Most of my work in organizational development has been with nonprofit organizations. Nonprofit organizations are all overseen by boards, which are full of volunteers. Sometimes board members are paid, but by and large it’s an unpaid job that’s seen as a service to an organization or cause that you believe in and want to help.

In an ideal situation, nonprofit boards can be the main procurers of resources for their organizations. Usually this is money, but also time, skill, and expertise. Most nonprofit boards strive to have people who can step up and offer support and advice in more complicated situations so the organization doesn’t need to keep experts on retainer or pay every time a leader needs some advice. They’ll seek out accountants, lawyers, professionals in the field they’re in, and people who received direct service or experience with the organization to offer perspective as an insider.

But one thing nonprofit boards rarely have but always need is someone who has experience in managing people through conflict and change. This can be someone who has experience in HR, organizational development, leadership development, training, facilitation, but no matter what, it should be someone who has real experience taking complex human problems and knowing the best way to get all the humans through them with minimal negative impact.

What this oversight almost always leads to is, inevitably, the people in the organization or board have a complex or serious issue emerge, and the whole thing gets handled based on feelings and vibes and not actual proven process.

I call this the “We’re Doing Our Best” approach.

When you handle situations like this without any process, when you are dictated by feelings, you end up catering to the people who are loudest, who are most hurt, which is not the same as catering to the people who are the most harmed. You listen to people’s grievances with no idea what to do with the information and how to change the situation or prevent it in the future. You definitely hurt someone and likely hurt other bystanders too. And when someone says “Hey, this isn’t going very well.” You know what the reply usually is?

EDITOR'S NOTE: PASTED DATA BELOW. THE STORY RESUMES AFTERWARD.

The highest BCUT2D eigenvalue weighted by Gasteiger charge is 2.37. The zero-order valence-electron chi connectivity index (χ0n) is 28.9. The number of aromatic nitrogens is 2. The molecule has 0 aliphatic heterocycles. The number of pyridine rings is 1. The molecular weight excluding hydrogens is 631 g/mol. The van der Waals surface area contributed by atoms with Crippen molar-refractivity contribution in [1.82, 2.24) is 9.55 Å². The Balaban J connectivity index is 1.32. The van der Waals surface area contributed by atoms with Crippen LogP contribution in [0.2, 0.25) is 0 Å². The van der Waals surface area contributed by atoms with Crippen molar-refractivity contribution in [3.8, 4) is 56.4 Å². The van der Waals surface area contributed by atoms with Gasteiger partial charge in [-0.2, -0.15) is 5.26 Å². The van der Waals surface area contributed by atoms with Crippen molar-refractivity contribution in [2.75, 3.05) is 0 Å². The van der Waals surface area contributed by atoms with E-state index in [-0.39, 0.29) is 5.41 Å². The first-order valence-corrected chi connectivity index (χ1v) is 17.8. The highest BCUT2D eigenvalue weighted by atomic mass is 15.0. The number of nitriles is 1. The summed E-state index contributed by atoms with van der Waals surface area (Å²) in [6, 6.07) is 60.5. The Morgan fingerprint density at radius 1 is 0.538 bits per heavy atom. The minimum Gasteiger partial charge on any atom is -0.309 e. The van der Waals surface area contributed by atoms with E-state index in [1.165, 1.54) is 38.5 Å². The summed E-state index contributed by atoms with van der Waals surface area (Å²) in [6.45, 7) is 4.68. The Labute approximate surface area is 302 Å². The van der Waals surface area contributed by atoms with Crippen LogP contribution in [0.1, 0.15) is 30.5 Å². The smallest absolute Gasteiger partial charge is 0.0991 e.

“We’re doing our best.”

Yeah, but your best is not good enough when it comes to people. You can’t handle workplace disputes the way you’ve been taught to handle friend and partner disputes. It’s likely the way you handle personal disagreements has been taught to you through absorbing and modeling the way your parents argued. And most of us have parents who were taught to avoid confrontation. Go along to get along. Keep calm and be cool. So when you do finally feel enough feelings to bring something up, it is loud, full of pain, and messy.

When there is pain and mess, when someone is loud, it is normal and human to respond by trying to soothe, contain, and quiet. Most of us respond to seeing someone in pain by trying to alleviate it. Which is fine in friendship and intimate partnerships and family. But at work, we want information, we want structure, we want to help someone if they are in acute crisis, but without necessarily validating or affirming their perspective because they have just one part of a story.

Doing this, holding space without necessarily agreeing with someone when they’re in distress, that is a highly specialized skill that people get a lot of training for. And the average nonprofit board member, heck even the average human, is likely not trained for this.

But they try and proceed because seeing people upset is upsetting. So they move towards the most pain and try and alleviate that first, likely discounting the people who are calmer and more contained. And the worst part about that is, do you know who is likely to know how to be calmer and more contained?

People who are systematically traumatized into it.

It’s why the concerns of women, BIPOC, disabled, and LGBTQ folks are often pushed to the side. They have been traumatized into being quieter, more complacent, more convenient, and so they look like they’re in less pain and therefore don’t really have a story to tell.

“But, we’re doing our best.”

Your best is hurting people. Your best is likely undermining very real goals of diversity, equity, and inclusion you are trying to achieve. Your best is pushing people out of your organization. Your best is causing homogeneity, which ultimately causes a more brittle, inflexible organization that can’t withstand major stressors.

Your best will continue to fail you and the people you work with until you create a clear, replicable, straightforward process for handling conflict. It will continue to cause harm until you actually value the skill of someone who manages people problems for a living. The skills of holding space, collecting information, and drawing conclusions while being compassionate, having someone feel heard and seen, but not siding with them. This is a very careful balancing act that cannot be done by just anyone.

So you, volunteer nonprofit board member, you need to stop pretending like it’s a job for just anyone and get yourself some counsel around the matter, some skill development, and hopefully one of these highly trained individuals to give you their time and talent on your board. Then you are actually doing your best. But until then, you’re just doing harm.